As an empirical aspect, the document is based on the Schengen hearings that took place in the Committee of the European Communities of the British House of Lords.  It is argued that the speech presented in the minutes of these hearings highlights an interesting perspective on the UK`s border policy, which facilitates the view of the Schengen Agreement and its impact on governance between Europe and the nation-state. The hearings suggest that the British `no` to Schengen may not be sufficiently explained in relation to British Euroscepticism. It is therefore necessary to examine in more detail other factors that may be taken into account in decisions on supranational rules in key areas. For example, the dual nature of the standards (stable and unstable) and the level of construction of the standard (national and supranational) are determining factors in the Schengen equation, not only for the United Kingdom, but also for all participating Member States. In itself, the refusal to accede to an international cooperation agreement is not mysterious. Finally, states have different interests and therefore have different political agendas. For realists, the conundrum would not happen at all. Under the conditions of anarchy, states would only cooperate in the event of a threat. Liberal and neorealist approaches in the theory of international relations accept cooperation as a means of achieving benefits for all involved. In turn, constructivists argue that states are part of a structured relationship that stems from the interaction between states and, increasingly, other actors in global politics. Cooperation within this structure is not unlikely, but it is to be expected.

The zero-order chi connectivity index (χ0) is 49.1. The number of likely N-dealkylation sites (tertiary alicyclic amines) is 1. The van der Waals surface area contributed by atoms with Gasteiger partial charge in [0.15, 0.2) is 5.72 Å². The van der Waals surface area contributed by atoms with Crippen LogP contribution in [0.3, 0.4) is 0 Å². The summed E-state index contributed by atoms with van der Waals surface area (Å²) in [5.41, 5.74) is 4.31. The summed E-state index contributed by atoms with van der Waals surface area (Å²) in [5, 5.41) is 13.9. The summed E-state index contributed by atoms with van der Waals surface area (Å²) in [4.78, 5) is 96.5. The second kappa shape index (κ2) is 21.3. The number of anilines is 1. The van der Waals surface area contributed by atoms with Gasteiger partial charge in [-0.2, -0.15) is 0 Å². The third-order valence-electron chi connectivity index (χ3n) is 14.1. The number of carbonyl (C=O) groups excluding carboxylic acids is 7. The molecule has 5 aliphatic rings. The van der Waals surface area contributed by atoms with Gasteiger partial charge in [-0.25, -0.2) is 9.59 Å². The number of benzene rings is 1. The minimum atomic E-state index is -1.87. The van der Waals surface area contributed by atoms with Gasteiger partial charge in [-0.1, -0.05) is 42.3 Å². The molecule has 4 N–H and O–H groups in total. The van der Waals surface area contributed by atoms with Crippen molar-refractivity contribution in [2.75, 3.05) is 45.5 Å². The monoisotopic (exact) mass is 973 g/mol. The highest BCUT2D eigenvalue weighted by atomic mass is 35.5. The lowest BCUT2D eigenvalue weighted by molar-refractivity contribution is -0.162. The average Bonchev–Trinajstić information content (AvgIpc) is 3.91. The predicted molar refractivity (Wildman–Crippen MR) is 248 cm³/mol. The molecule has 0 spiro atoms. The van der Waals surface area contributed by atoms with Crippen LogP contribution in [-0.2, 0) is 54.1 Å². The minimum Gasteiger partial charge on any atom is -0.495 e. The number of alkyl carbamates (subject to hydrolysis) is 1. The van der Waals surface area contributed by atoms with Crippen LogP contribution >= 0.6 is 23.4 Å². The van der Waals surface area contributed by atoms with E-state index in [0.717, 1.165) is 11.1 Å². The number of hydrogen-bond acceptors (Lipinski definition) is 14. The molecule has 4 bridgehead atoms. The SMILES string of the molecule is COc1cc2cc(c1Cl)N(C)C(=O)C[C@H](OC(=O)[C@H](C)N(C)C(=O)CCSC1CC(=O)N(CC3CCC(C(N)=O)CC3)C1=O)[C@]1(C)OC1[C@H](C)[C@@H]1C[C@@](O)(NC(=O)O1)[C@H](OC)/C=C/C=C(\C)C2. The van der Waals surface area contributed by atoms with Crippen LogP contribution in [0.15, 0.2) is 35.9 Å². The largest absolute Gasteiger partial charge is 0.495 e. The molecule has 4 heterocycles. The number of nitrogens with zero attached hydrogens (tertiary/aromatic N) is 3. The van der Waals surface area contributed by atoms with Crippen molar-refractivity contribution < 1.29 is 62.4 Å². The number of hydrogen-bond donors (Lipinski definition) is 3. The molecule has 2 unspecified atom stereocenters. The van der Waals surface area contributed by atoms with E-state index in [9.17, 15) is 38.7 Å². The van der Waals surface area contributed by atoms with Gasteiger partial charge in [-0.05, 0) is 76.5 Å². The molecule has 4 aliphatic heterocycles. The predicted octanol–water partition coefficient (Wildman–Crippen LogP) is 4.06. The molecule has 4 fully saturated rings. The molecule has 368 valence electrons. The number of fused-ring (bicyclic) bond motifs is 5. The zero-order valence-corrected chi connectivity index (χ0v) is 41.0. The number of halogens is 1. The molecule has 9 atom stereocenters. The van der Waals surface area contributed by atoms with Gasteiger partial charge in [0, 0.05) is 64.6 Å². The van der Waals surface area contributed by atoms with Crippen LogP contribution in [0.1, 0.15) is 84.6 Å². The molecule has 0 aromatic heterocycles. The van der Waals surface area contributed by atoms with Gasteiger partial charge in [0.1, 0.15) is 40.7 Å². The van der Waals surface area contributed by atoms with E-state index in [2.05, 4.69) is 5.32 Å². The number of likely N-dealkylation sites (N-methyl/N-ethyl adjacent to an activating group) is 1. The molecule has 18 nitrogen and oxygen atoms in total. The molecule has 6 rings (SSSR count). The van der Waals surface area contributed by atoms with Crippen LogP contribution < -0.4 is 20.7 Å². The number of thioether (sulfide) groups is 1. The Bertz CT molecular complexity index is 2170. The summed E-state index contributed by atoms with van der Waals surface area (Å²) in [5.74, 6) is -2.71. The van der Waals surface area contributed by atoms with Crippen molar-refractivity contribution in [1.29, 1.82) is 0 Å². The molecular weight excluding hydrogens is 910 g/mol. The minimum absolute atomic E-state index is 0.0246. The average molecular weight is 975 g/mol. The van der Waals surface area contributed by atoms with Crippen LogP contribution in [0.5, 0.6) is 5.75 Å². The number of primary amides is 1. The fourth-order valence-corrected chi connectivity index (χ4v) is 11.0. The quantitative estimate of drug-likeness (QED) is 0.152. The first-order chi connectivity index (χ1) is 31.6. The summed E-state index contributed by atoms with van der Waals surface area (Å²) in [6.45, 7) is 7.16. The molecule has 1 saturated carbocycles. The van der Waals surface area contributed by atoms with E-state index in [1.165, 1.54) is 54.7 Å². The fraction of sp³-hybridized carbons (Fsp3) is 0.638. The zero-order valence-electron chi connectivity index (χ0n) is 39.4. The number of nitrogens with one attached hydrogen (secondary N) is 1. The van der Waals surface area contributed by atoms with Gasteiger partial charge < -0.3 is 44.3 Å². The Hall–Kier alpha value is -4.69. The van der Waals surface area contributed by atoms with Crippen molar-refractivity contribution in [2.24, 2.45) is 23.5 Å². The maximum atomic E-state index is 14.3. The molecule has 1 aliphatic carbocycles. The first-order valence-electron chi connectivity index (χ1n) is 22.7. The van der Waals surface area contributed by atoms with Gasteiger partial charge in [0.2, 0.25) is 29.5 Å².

It is even more likely that targeted institutional agreements have been concluded to strengthen cooperation between countries such as NATO, the WTO, NAFTA, the United Nations, the EU and Schengen. The United Kingdom and Ireland participated in certain aspects of the Schengen Agreement from 2000 and 2002, such as the Schengen Information System (SIS). Denmark, on the other hand, enjoys a stricter exemption from the area of freedom, security and justice. While the 1992 Edinburgh Convention provided that “Denmark would participate fully in cooperation in the areas of justice and home affairs”, the 1997 Treaty of Amsterdam contained a protocol that exempted it, from the point of view of EU law, from participation in these policies, which are instead implemented on an intergovernmental basis with Denmark. The Schengen visa regime is an exception. If a measure based on the Schengen acquis is adopted, Denmark has six months to decide whether it should be implemented. If Denmark decides to implement this measure, it will be concluded by an international agreement between Denmark and the Schengen states. Denmark`s omission in the implementation of a Schengen measure could exclude it from the Schengen area.  A number of other parallel intergovernmental agreements have been concluded between the EU and Denmark to extend EU rules on freedom, security and justice, which Denmark cannot participate in directly because of its opt-out.